Keno: The Origins of an Ancient Game
With origins reaching as far back as the Han Dynasty, which spanned 206 BC to 220 AD Keno is, debatably, the oldest casino game still being played. Originally nicknamed “The Game of the White Dove” and “White Pigeon Ticket” because of the use of doves to transport the lottery results to rural areas, Keno, or Pák Kòp piú, as it was called in Cantonese, was first created by the governor Chéung léung to support an ongoing war that was depleting the city of its funds. Through this new lottery-style game, residents were given the option of risking a little for the chance to win a lot. The lottery was a big success, and generated wealth for the city for many years.
Players originally selected their characters (which served the purpose of numbers) from a list of 120. And while there’s no way to know which characters were selected during the Han Dynasty, further down the line, Keno characters came from the Ts’ in-tsz’man – a poem comprised of 1,000 non-repeating characters used to teach school children Chinese characters. The game still uses Chinese characters in the East, but underwent some changes when it was brought to North America.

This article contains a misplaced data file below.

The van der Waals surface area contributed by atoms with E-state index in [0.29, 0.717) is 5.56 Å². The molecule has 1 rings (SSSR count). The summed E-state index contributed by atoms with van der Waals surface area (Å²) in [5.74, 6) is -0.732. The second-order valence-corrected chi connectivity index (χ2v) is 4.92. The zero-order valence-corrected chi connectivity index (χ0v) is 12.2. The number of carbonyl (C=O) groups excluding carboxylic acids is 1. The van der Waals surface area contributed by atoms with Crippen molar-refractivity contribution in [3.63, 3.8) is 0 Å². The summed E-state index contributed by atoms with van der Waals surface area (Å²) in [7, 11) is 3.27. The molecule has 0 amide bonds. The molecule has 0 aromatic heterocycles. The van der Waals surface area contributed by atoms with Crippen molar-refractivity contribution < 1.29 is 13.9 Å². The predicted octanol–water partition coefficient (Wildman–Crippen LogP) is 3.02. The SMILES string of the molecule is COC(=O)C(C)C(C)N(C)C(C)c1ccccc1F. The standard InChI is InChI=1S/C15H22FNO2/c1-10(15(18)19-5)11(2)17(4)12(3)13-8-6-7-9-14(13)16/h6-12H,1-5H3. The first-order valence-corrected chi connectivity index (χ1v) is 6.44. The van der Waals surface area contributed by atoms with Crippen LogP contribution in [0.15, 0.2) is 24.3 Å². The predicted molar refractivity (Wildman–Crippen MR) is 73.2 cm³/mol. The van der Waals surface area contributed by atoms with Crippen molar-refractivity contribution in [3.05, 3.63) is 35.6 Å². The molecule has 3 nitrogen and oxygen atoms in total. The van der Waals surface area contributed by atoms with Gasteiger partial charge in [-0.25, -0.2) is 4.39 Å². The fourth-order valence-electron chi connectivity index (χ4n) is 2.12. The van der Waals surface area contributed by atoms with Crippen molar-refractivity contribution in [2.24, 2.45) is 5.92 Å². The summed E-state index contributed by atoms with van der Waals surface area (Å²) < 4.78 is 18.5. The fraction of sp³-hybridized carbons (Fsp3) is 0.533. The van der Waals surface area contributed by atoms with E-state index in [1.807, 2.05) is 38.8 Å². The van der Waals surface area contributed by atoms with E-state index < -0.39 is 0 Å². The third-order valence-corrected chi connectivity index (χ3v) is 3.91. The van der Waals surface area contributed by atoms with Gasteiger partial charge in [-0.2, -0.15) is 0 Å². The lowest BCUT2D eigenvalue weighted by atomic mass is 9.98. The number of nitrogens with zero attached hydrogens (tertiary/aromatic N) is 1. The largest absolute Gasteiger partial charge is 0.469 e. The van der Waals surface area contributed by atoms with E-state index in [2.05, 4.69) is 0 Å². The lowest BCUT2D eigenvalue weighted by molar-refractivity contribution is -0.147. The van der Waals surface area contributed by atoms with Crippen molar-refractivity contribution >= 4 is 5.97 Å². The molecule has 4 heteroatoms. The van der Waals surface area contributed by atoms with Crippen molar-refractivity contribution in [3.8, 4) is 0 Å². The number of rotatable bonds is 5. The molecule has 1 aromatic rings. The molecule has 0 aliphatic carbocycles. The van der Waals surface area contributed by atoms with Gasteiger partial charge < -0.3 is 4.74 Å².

In the 1840s, Chinese workers migrating to North America brought Pák Kòp piú with them. By working on the railroad, Chinese laborers slowly moved across the country, introducing the game to new people along the way. Americans enjoyed the game and called it the Chinese Lottery. Over time, the Chinese characters were reduced to 80 and swapped for numbers.
When the game made its way to Nevada in the early 20th century, gambling was legal, but lottery games were not, and Keno was deemed a lottery game. To circumvent the restriction, the game was re-branded “Racehorse Keno” and marketed as a horse racing game. Each of the 80 numbers on the card corresponded to a “horse” and every time a number was drawn, it was considered a “race.” The name was changed back after the game was legally accepted in Nevada casinos, but some casinos kept the elusive title. The next time you’re wandering through a casino and spot Keno advertised as “Racehorse Keno,” you’ll know why.